12th Jan '15 3:19:29 AM 06tele
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** Hollywood professionals familiar with how these things work have said that by all rights, the length of the script means the movie should have been ''twice'' as long as it is.[[note]]A film critic once compared the speed of the dialogue in this film to the speed of the dialogue in Lewis Milestone's 1931 ''The Front Page'', an earlier movie based on the same play. The characters in ''The Front Page'' actually talk ''faster'' than the characters in ''His Girl Friday'', but ''His Girl Friday'' ''feels'' faster because in ''His Girl Friday'' they constantly talk over each other, whereas in ''The Front Page'' they never do.[[/note]]
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** Hollywood professionals familiar with how these things work have said that by all rights, the length of the script means the movie should have been ''twice'' as long as it is.[[note]]A film critic once compared worked out why this is so by comparing the speed of the dialogue in this film to the speed of the dialogue in Lewis Milestone's 1931 ''The Front Page'', an earlier movie based on the same play. The In terms of words-per-minute, the characters in ''The Front Page'' actually talk ''faster'' than the characters in ''His Girl Friday'', but ''His Girl Friday'' ''feels'' faster because in ''His Girl Friday'' they constantly talk over each other, whereas in ''The Front Page'' they never do.[[/note]]
12th Jan '15 3:17:25 AM 06tele
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** Hollywood professionals familiar with how these things work have said that by all rights, the length of the script means the movie should have been ''twice'' as long as it is.[[note]]A film critic once compared the speed of the dialogue in this film to the speed of the dialogue in Lewis Milestone's 1931 ''The Front Page'', an earlier movie based on the same play. The characters in ''The Front Page'' actually talk 'faster'' than the characters in ''His Girl Friday'', but ''His Girl Friday'' ''feels'' faster because in ''His Girl Friday'' they constantly talk over each other, whereas in ''The Front Page'' they never do.[[/note]]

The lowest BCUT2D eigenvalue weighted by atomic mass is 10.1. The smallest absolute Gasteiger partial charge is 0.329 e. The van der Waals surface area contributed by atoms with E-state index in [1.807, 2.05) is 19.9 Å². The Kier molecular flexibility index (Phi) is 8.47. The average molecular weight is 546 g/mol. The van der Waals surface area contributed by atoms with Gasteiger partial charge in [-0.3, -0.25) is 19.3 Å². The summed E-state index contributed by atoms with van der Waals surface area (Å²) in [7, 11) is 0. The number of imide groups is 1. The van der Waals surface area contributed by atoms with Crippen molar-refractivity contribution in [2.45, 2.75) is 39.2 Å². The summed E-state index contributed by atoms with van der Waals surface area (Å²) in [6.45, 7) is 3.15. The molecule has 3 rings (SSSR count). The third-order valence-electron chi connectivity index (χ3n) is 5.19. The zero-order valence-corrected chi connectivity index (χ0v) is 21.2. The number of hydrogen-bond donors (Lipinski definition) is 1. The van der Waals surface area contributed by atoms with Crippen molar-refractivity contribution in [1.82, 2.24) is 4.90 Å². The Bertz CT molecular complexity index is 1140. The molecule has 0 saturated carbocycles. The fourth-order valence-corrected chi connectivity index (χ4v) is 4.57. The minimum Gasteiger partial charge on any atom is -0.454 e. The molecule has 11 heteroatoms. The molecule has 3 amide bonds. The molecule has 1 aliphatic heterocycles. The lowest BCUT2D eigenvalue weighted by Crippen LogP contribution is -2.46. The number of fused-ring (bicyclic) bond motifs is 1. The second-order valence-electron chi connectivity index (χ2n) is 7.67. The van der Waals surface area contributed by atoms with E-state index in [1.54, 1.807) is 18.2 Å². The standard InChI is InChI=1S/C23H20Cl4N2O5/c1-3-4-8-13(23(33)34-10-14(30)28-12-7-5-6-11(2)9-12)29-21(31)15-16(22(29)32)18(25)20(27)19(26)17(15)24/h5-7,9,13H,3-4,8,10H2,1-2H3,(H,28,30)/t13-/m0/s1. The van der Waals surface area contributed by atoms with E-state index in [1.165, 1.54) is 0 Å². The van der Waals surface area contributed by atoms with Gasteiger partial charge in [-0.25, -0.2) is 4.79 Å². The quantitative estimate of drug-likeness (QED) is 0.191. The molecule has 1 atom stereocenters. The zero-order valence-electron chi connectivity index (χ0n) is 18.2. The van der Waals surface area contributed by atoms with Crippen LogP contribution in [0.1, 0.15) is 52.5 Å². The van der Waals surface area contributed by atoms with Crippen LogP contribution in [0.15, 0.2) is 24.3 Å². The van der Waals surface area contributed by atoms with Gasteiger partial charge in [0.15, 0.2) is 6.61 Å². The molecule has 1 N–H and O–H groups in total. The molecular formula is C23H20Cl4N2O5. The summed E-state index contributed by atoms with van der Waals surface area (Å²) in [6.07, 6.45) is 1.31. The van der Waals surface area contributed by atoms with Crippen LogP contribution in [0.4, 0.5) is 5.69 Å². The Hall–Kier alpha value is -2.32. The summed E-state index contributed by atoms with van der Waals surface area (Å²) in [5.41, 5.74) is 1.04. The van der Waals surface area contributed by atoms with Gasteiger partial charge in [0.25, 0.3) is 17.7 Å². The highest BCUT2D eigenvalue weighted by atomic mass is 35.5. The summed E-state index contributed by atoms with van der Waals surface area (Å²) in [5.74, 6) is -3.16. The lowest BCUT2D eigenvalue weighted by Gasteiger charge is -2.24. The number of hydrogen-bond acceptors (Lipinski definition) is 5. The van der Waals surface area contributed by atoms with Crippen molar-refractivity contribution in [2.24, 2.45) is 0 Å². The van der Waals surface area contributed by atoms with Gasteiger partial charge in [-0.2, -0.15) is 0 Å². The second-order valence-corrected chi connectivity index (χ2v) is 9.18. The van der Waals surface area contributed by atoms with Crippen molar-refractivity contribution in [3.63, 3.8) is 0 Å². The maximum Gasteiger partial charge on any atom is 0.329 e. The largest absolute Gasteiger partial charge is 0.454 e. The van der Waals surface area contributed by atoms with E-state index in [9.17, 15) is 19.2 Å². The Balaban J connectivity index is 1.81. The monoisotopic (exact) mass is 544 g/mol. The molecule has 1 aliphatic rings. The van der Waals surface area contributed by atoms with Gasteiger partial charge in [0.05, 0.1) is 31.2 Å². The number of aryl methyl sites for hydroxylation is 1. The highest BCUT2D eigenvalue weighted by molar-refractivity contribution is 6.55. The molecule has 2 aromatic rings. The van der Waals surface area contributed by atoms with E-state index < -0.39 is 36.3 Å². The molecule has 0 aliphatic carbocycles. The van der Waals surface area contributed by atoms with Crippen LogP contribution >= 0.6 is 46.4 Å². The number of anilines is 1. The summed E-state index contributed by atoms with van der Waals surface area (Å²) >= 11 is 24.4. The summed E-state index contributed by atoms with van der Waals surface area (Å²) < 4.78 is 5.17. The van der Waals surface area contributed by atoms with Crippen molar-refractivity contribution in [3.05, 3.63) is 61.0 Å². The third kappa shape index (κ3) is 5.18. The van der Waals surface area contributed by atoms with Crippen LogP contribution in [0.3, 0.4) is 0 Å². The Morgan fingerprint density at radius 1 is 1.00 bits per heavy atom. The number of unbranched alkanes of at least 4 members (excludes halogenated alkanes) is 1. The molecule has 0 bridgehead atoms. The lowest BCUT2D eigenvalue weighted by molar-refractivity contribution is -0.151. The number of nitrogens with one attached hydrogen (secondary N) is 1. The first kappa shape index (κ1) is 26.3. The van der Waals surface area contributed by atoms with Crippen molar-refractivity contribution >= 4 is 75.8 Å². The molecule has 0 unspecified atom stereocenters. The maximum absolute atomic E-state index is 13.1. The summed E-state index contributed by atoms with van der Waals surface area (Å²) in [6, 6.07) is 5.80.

to:
** Hollywood professionals familiar with how these things work have said that by all rights, the length of the script means the movie should have been ''twice'' as long as it is.[[note]]A film critic once compared the speed of the dialogue in this film to the speed of the dialogue in Lewis Milestone's 1931 ''The Front Page'', an earlier movie based on the same play. The characters in ''The Front Page'' actually talk 'faster'' ''faster'' than the characters in ''His Girl Friday'', but ''His Girl Friday'' ''feels'' faster because in ''His Girl Friday'' they constantly talk over each other, whereas in ''The Front Page'' they never do.[[/note]]
12th Jan '15 3:16:58 AM 06tele
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** Hollywood professionals familiar with how these things work have said that by all rights, the length of the script means the movie should have been ''twice'' as long as it is.
to:
** Hollywood professionals familiar with how these things work have said that by all rights, the length of the script means the movie should have been ''twice'' as long as it is.[[note]]A film critic once compared the speed of the dialogue in this film to the speed of the dialogue in Lewis Milestone's 1931 ''The Front Page'', an earlier movie based on the same play. The characters in ''The Front Page'' actually talk 'faster'' than the characters in ''His Girl Friday'', but ''His Girl Friday'' ''feels'' faster because in ''His Girl Friday'' they constantly talk over each other, whereas in ''The Front Page'' they never do.[[/note]]